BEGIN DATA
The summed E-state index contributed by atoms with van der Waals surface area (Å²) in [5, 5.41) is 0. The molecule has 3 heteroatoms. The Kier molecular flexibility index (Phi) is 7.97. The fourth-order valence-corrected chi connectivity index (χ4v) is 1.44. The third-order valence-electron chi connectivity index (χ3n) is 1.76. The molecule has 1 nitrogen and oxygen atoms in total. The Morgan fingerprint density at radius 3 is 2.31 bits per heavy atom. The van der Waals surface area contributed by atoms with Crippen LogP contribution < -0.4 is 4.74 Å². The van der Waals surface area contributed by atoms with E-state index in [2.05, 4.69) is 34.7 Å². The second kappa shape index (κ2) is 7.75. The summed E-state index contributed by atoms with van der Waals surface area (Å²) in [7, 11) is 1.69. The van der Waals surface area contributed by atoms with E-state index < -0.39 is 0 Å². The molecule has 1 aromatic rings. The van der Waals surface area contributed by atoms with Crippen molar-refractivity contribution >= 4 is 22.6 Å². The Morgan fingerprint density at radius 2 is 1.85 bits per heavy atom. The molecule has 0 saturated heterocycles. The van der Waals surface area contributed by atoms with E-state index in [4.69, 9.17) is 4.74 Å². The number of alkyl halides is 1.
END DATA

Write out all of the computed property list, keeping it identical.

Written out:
The summed E-state index contributed by atoms with van der Waals surface area (Å²) in [5, 5.41) is 0. The molecule has 3 heteroatoms. The Kier molecular flexibility index (Phi) is 7.97. The fourth-order valence-corrected chi connectivity index (χ4v) is 1.44. The third-order valence-electron chi connectivity index (χ3n) is 1.76. The molecule has 1 nitrogen and oxygen atoms in total. The Morgan fingerprint density at radius 3 is 2.31 bits per heavy atom. The van der Waals surface area contributed by atoms with Crippen LogP contribution < -0.4 is 4.74 Å². The van der Waals surface area contributed by atoms with E-state index in [2.05, 4.69) is 34.7 Å². The second kappa shape index (κ2) is 7.75. The summed E-state index contributed by atoms with van der Waals surface area (Å²) in [7, 11) is 1.69. The van der Waals surface area contributed by atoms with E-state index < -0.39 is 0 Å². The molecule has 1 aromatic rings. The van der Waals surface area contributed by atoms with Crippen molar-refractivity contribution >= 4 is 22.6 Å². The Morgan fingerprint density at radius 2 is 1.85 bits per heavy atom. The molecule has 0 saturated heterocycles. The van der Waals surface area contributed by atoms with E-state index in [4.69, 9.17) is 4.74 Å². The number of alkyl halides is 1.